Theresa May will set up an independent investigation into the disappearance of files handed to the Government that allegedly related to claims of organised child sex abuse at Westminster in the 1980s.
A Home Office spokesman said:
Nothing is more important than the protection of children from abuse. That is why, following allegations that in the 1980s the Home Office failed to act on evidence of child abuse, the Permanent Secretary ordered an investigation by an independent expert in February 2013.
That investigation reported last year and its executive summary was published on 1 August 2013. During the course of the investigation, 13 items of information about alleged child abuse were found.
The police already knew about nine of those items, and the remaining four were passed to the police immediately. It is important that we do not pre-empt or prejudice any related police investigations.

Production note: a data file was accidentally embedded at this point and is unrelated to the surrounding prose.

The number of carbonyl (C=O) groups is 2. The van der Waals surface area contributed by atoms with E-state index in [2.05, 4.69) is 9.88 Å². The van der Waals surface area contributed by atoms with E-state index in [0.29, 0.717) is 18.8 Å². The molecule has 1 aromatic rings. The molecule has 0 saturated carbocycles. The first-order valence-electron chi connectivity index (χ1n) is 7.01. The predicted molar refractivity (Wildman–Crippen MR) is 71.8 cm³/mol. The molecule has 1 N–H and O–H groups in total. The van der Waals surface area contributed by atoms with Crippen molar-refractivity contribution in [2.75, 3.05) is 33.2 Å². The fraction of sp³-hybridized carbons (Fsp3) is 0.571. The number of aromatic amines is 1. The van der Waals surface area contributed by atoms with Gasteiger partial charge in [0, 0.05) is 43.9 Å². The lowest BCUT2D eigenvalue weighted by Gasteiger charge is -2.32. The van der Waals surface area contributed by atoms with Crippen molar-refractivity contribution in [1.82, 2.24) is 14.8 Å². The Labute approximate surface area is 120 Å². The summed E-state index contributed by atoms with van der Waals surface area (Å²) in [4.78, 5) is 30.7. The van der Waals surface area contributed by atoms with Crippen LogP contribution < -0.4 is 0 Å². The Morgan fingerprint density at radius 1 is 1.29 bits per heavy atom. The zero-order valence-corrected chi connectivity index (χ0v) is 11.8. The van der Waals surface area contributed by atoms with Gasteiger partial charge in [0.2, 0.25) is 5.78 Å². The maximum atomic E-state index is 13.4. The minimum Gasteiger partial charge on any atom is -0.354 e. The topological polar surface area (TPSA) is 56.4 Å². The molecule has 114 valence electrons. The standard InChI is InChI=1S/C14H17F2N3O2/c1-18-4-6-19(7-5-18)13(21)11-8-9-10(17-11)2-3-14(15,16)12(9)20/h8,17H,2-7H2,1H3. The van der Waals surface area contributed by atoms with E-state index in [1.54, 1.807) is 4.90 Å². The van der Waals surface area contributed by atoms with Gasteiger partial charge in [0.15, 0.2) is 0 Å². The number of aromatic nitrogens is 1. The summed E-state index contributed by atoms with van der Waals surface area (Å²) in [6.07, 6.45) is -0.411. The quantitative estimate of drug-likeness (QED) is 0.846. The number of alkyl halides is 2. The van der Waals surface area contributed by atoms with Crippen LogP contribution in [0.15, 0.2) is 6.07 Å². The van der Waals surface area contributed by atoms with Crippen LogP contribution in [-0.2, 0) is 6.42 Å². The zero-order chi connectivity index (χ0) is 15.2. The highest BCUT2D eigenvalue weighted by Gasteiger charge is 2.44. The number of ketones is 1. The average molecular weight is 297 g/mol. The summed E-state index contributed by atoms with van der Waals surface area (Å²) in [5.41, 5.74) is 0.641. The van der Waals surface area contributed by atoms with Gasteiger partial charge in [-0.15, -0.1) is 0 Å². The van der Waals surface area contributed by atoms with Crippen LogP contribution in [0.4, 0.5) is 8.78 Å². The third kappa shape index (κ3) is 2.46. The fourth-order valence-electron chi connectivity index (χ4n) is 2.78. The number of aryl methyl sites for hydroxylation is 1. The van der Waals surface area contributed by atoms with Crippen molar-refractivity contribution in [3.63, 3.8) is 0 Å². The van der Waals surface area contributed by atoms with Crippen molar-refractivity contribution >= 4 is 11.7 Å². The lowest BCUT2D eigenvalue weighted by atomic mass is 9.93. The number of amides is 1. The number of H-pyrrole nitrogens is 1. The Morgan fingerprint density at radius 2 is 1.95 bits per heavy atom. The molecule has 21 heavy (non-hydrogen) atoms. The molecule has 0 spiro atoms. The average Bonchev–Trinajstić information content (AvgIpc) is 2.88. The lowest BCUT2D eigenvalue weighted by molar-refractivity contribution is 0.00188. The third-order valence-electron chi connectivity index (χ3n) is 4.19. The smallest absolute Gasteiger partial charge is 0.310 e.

May is set to make a statement in Parliament this afternoon that will address the Home Office's response in the 1980s to the files and also the "wider issue" of the response by public bodies and other institutions.
The Baroness says she did not consider the "difficulties" caused by her background and family connections to the child sex abuse inquiry.
Questions have been raised of former High Court judge Baroness Butler-Sloss since her appointment last week.
22 police officers are now assigned to Operation Fernbridge - the probe into claims of a Westminster cover-up of sex child abuse.